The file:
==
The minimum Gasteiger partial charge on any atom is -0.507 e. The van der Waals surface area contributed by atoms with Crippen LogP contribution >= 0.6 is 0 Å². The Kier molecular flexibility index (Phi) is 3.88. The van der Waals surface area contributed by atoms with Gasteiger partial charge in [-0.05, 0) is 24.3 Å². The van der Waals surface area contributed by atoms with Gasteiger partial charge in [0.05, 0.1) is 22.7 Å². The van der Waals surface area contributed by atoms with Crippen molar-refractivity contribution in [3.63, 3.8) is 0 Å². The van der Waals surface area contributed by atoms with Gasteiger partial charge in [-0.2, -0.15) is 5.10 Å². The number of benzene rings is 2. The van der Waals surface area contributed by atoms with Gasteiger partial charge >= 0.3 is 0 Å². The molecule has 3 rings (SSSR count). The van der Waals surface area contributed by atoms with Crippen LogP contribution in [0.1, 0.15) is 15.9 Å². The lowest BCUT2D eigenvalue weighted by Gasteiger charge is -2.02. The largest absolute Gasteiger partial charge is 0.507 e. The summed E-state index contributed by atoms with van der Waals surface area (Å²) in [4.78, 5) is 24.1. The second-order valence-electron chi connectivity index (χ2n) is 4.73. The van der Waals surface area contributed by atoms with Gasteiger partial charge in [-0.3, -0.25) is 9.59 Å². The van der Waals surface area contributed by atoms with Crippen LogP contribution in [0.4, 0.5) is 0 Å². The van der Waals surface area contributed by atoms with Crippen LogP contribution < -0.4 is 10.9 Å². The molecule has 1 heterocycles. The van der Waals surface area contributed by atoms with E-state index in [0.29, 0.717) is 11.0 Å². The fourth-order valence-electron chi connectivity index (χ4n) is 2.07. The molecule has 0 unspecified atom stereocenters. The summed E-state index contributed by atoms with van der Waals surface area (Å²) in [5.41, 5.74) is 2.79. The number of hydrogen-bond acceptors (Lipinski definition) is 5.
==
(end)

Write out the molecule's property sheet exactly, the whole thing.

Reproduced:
The minimum Gasteiger partial charge on any atom is -0.507 e. The van der Waals surface area contributed by atoms with Crippen LogP contribution >= 0.6 is 0 Å². The Kier molecular flexibility index (Phi) is 3.88. The van der Waals surface area contributed by atoms with Gasteiger partial charge in [-0.05, 0) is 24.3 Å². The van der Waals surface area contributed by atoms with Gasteiger partial charge in [0.05, 0.1) is 22.7 Å². The van der Waals surface area contributed by atoms with Crippen molar-refractivity contribution in [3.63, 3.8) is 0 Å². The van der Waals surface area contributed by atoms with Gasteiger partial charge in [-0.2, -0.15) is 5.10 Å². The number of benzene rings is 2. The van der Waals surface area contributed by atoms with Gasteiger partial charge >= 0.3 is 0 Å². The molecule has 3 rings (SSSR count). The van der Waals surface area contributed by atoms with Crippen LogP contribution in [0.1, 0.15) is 15.9 Å². The lowest BCUT2D eigenvalue weighted by Gasteiger charge is -2.02. The largest absolute Gasteiger partial charge is 0.507 e. The summed E-state index contributed by atoms with van der Waals surface area (Å²) in [4.78, 5) is 24.1. The second-order valence-electron chi connectivity index (χ2n) is 4.73. The van der Waals surface area contributed by atoms with Gasteiger partial charge in [-0.3, -0.25) is 9.59 Å². The van der Waals surface area contributed by atoms with Crippen LogP contribution in [0.4, 0.5) is 0 Å². The van der Waals surface area contributed by atoms with Crippen LogP contribution < -0.4 is 10.9 Å². The molecule has 1 heterocycles. The van der Waals surface area contributed by atoms with E-state index in [0.29, 0.717) is 11.0 Å². The fourth-order valence-electron chi connectivity index (χ4n) is 2.07. The molecule has 0 unspecified atom stereocenters. The summed E-state index contributed by atoms with van der Waals surface area (Å²) in [5.41, 5.74) is 2.79. The number of hydrogen-bond acceptors (Lipinski definition) is 5.